PORTLAND, Maine Christian Nielsen is competent to stand trial next month for a bloody rampage in which four people were killed and dismembered over a four-day period last year in western Maine, a judge ruled Thursday.
Justice Robert Crowley concluded that the 32-year-old cook meets the legal standard for competency set by the state supreme court. His trial on four counts of murder is set to begin Oct. 10 in Oxford County Superior Court.
Nielsen's lawyers indicated they planned to pursue an insanity defense, but Nielsen signaled last week that his preference would be to plead guilty if he's ordered to stand trial. Whether he pursues a change of plea remains to be seen.
Defense lawyers contended Nielsen was not competent to stand trial because he's emotionally detached and incapable of assisting in his defense.
But Assistant Attorney General Andrew Benson insisted that Nielsen has the skills necessary to aid in his defense if he chooses to do so.
In his ruling, issued in Paris, Crowley agreed that Nielsen's seeming disinterest is frustrating for his legal team. But the legal standard "is whether a defendant can cooperate, not whether he actually is cooperating," he wrote.
"While it is certainly unfair to subject a defendant to trial when he lacks the capacity to take part in his own defense, it is not unfair to subject him to trial when he simply chooses not to take part," the judge concluded.
Nielsen is charged with killing three women at the Black Bear Bed & Breakfast in Newry over Labor Day weekend in 2006. Remains of a fourth victim, an Arkansas man who was a guest at the bed and breakfast, were found miles away near Upton.
Last week, two psychologists agreed with each other on some of their assessments of Nielsen. But they disagreed over whether he has the ability to assist his defense team.
Dr. Ann Leblanc of the state forensic service said he could take a larger role in his defense if chose to do so. Dr. Charles Robinson, a defense psychologist, concluded that Nielsen's mental illness prevents him from engaging his lawyers.
To be found competent, Nielsen must understand the charges against him, understand his own situation and have the ability to cooperate with his defense lawyers in a "rational and reasonable way," Benson said in court.
"It is a fairly straightforward ruling," Benson said Thursday. "The judge looked at the standard set by the (state supreme court) ... and simply concluded that the overwhelming weight of the evidence was that Christian Nielsen has the skills of competence."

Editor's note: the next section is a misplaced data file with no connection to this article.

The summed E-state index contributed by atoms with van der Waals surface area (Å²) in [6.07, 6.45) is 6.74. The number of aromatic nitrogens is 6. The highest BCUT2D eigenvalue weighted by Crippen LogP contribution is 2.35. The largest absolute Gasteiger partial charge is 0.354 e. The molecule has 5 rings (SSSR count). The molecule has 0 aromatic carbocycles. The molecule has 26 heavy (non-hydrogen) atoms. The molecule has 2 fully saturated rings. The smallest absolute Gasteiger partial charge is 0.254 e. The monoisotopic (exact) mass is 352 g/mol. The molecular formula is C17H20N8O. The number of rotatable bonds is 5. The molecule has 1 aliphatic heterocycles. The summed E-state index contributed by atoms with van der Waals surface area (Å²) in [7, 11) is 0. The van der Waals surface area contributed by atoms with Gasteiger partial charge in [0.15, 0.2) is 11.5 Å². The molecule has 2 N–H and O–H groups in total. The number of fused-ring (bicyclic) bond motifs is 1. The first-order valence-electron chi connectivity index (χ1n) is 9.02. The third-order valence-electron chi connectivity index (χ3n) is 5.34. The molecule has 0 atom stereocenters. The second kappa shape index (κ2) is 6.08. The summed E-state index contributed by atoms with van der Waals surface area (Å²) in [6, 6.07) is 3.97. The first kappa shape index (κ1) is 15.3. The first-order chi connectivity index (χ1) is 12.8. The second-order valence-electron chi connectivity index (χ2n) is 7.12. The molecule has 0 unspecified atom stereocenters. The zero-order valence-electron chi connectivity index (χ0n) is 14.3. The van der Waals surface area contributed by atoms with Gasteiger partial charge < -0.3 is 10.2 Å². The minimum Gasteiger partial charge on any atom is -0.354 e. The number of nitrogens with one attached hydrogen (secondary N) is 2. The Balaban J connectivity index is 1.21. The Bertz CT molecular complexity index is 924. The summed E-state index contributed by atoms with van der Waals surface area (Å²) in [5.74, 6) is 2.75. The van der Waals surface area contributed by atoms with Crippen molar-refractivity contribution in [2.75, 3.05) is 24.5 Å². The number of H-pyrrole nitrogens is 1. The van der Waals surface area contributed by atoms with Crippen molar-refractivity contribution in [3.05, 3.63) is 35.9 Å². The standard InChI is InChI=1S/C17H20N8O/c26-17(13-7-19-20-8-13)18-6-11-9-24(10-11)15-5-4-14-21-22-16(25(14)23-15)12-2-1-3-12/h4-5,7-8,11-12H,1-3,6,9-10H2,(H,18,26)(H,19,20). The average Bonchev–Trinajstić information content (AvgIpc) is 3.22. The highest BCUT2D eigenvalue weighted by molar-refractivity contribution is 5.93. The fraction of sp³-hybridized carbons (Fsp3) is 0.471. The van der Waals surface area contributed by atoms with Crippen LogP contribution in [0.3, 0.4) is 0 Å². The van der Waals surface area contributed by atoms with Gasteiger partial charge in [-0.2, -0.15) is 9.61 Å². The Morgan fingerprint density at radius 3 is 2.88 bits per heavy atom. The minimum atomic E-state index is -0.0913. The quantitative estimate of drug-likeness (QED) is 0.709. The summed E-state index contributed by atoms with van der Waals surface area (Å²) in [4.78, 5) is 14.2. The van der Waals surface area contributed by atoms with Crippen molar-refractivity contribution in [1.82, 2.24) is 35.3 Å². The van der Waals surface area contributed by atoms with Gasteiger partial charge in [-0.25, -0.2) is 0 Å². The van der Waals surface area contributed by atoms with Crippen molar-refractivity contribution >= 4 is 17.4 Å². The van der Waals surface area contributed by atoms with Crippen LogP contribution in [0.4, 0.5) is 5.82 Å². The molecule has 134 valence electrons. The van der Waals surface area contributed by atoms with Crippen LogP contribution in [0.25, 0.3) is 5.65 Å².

Nielsen's lawyer, Ron Hoffman, said he'll try to get Nielsen to talk about the case, but that so far his client won't discuss what he was thinking at the time of the murders.
"If I can't get him to talk about the plea, I'm left with no choice but to go to trial," Hoffman told WCSH-TV.
The finding that Nielsen is competent to stand trial doesn't prevent Nielsen from pursuing an insanity defense if the case goes to trial as scheduled.
Though Leblanc said Nielsen meets the legal definition of competency, she acknowledged that "he's not a mentally healthy person at all."
Both LeBlanc and Robinson testified that Nielsen suffers from schizoid personality disorder. Robinson also said it's likely that Nielsen suffers from other mental problems including Asperger's Syndrome, a mild form of autism.
Authorities say the slayings centered on the Black Bear Bed & Breakfast, where Nielsen was a long-term guest while working nearby as a cook.
The first victim was James Whitehurst, 50, of Batesville, Ark., a handyman who had been staying at the B&B and helping out the owner, police said. Authorities said Nielsen burned and disposed of Whitehurst's body in the woods in Upton.
Nielsen is accused of killing the Black Bear's owner, Julie Bullard, 65, two days after that. The following day, Labor Day, Bullard's daughter, Selby, 30, and her friend, Cindy Beatson, 43, were killed when they arrived at the inn unexpectedly.